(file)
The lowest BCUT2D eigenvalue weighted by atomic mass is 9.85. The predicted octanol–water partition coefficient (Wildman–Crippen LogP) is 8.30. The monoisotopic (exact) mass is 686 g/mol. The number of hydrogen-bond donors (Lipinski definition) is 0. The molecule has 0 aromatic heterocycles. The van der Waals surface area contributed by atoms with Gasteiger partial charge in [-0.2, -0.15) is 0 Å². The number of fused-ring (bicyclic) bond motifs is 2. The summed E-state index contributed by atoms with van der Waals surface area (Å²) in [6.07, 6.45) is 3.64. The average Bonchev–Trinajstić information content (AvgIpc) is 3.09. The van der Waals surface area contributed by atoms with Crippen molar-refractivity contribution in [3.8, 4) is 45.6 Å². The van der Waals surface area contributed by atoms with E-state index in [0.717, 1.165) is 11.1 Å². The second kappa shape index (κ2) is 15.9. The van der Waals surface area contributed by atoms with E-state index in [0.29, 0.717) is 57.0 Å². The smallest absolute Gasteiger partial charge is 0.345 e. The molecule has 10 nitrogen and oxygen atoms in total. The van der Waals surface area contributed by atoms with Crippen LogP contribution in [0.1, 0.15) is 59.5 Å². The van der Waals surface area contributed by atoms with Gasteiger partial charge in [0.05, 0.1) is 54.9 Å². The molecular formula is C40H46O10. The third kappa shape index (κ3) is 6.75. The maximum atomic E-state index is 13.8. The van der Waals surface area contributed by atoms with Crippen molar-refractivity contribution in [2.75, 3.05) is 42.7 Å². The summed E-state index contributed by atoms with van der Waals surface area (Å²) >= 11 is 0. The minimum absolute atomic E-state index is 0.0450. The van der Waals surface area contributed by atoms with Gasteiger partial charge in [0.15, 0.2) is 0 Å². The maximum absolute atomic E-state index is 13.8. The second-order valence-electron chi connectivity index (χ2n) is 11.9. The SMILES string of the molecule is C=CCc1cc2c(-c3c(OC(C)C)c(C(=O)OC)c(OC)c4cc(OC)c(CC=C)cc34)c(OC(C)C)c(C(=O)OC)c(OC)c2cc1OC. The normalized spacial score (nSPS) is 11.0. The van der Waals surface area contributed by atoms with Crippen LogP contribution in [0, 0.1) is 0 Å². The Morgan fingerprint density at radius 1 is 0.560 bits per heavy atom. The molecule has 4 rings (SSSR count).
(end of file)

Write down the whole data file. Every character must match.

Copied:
The lowest BCUT2D eigenvalue weighted by atomic mass is 9.85. The predicted octanol–water partition coefficient (Wildman–Crippen LogP) is 8.30. The monoisotopic (exact) mass is 686 g/mol. The number of hydrogen-bond donors (Lipinski definition) is 0. The molecule has 0 aromatic heterocycles. The van der Waals surface area contributed by atoms with Gasteiger partial charge in [-0.2, -0.15) is 0 Å². The number of fused-ring (bicyclic) bond motifs is 2. The summed E-state index contributed by atoms with van der Waals surface area (Å²) in [6.07, 6.45) is 3.64. The average Bonchev–Trinajstić information content (AvgIpc) is 3.09. The van der Waals surface area contributed by atoms with Crippen molar-refractivity contribution in [3.8, 4) is 45.6 Å². The van der Waals surface area contributed by atoms with E-state index in [0.717, 1.165) is 11.1 Å². The second kappa shape index (κ2) is 15.9. The van der Waals surface area contributed by atoms with E-state index in [0.29, 0.717) is 57.0 Å². The smallest absolute Gasteiger partial charge is 0.345 e. The molecule has 10 nitrogen and oxygen atoms in total. The van der Waals surface area contributed by atoms with Crippen LogP contribution in [0.1, 0.15) is 59.5 Å². The van der Waals surface area contributed by atoms with Gasteiger partial charge in [0.05, 0.1) is 54.9 Å². The molecular formula is C40H46O10. The third kappa shape index (κ3) is 6.75. The maximum atomic E-state index is 13.8. The van der Waals surface area contributed by atoms with Crippen molar-refractivity contribution in [2.75, 3.05) is 42.7 Å². The summed E-state index contributed by atoms with van der Waals surface area (Å²) >= 11 is 0. The minimum absolute atomic E-state index is 0.0450. The van der Waals surface area contributed by atoms with Gasteiger partial charge in [0.15, 0.2) is 0 Å². The maximum absolute atomic E-state index is 13.8. The second-order valence-electron chi connectivity index (χ2n) is 11.9. The SMILES string of the molecule is C=CCc1cc2c(-c3c(OC(C)C)c(C(=O)OC)c(OC)c4cc(OC)c(CC=C)cc34)c(OC(C)C)c(C(=O)OC)c(OC)c2cc1OC. The normalized spacial score (nSPS) is 11.0. The van der Waals surface area contributed by atoms with Crippen LogP contribution in [0, 0.1) is 0 Å². The Morgan fingerprint density at radius 1 is 0.560 bits per heavy atom. The molecule has 4 rings (SSSR count).